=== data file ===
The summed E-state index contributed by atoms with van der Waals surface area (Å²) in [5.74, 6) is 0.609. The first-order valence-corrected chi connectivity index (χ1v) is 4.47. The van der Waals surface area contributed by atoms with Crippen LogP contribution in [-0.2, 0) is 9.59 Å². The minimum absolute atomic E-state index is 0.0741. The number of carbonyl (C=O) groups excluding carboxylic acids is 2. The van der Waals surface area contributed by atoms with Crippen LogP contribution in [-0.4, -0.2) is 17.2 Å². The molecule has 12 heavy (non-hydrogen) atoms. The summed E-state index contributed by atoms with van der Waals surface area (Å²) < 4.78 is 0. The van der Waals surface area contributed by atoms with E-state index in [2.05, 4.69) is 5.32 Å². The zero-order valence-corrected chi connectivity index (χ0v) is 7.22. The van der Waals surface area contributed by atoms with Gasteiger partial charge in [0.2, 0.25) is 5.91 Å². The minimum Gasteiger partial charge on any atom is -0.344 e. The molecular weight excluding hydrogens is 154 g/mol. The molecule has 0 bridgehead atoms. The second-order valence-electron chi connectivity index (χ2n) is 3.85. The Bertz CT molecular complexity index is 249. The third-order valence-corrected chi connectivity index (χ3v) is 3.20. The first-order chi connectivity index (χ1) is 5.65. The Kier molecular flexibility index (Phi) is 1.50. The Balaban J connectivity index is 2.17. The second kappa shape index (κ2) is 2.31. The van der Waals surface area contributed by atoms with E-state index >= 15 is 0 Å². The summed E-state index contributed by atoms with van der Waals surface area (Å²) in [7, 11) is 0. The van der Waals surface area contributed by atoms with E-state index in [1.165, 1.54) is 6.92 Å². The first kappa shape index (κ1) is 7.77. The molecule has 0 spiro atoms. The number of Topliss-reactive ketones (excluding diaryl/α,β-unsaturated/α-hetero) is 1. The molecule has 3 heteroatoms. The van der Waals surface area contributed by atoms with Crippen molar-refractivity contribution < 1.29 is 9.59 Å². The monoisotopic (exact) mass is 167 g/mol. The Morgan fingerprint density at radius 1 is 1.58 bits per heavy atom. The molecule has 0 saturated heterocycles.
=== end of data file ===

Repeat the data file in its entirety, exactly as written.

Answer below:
The summed E-state index contributed by atoms with van der Waals surface area (Å²) in [5.74, 6) is 0.609. The first-order valence-corrected chi connectivity index (χ1v) is 4.47. The van der Waals surface area contributed by atoms with Crippen LogP contribution in [-0.2, 0) is 9.59 Å². The minimum absolute atomic E-state index is 0.0741. The number of carbonyl (C=O) groups excluding carboxylic acids is 2. The van der Waals surface area contributed by atoms with Crippen LogP contribution in [-0.4, -0.2) is 17.2 Å². The molecule has 12 heavy (non-hydrogen) atoms. The summed E-state index contributed by atoms with van der Waals surface area (Å²) < 4.78 is 0. The van der Waals surface area contributed by atoms with E-state index in [2.05, 4.69) is 5.32 Å². The zero-order valence-corrected chi connectivity index (χ0v) is 7.22. The van der Waals surface area contributed by atoms with Gasteiger partial charge in [0.2, 0.25) is 5.91 Å². The minimum Gasteiger partial charge on any atom is -0.344 e. The molecular weight excluding hydrogens is 154 g/mol. The molecule has 0 bridgehead atoms. The second-order valence-electron chi connectivity index (χ2n) is 3.85. The Bertz CT molecular complexity index is 249. The third-order valence-corrected chi connectivity index (χ3v) is 3.20. The first-order chi connectivity index (χ1) is 5.65. The Kier molecular flexibility index (Phi) is 1.50. The Balaban J connectivity index is 2.17. The second kappa shape index (κ2) is 2.31. The van der Waals surface area contributed by atoms with E-state index >= 15 is 0 Å². The summed E-state index contributed by atoms with van der Waals surface area (Å²) in [7, 11) is 0. The van der Waals surface area contributed by atoms with E-state index in [1.165, 1.54) is 6.92 Å². The first kappa shape index (κ1) is 7.77. The molecule has 0 spiro atoms. The number of Topliss-reactive ketones (excluding diaryl/α,β-unsaturated/α-hetero) is 1. The molecule has 3 heteroatoms. The van der Waals surface area contributed by atoms with Crippen molar-refractivity contribution < 1.29 is 9.59 Å². The monoisotopic (exact) mass is 167 g/mol. The Morgan fingerprint density at radius 1 is 1.58 bits per heavy atom. The molecule has 0 saturated heterocycles.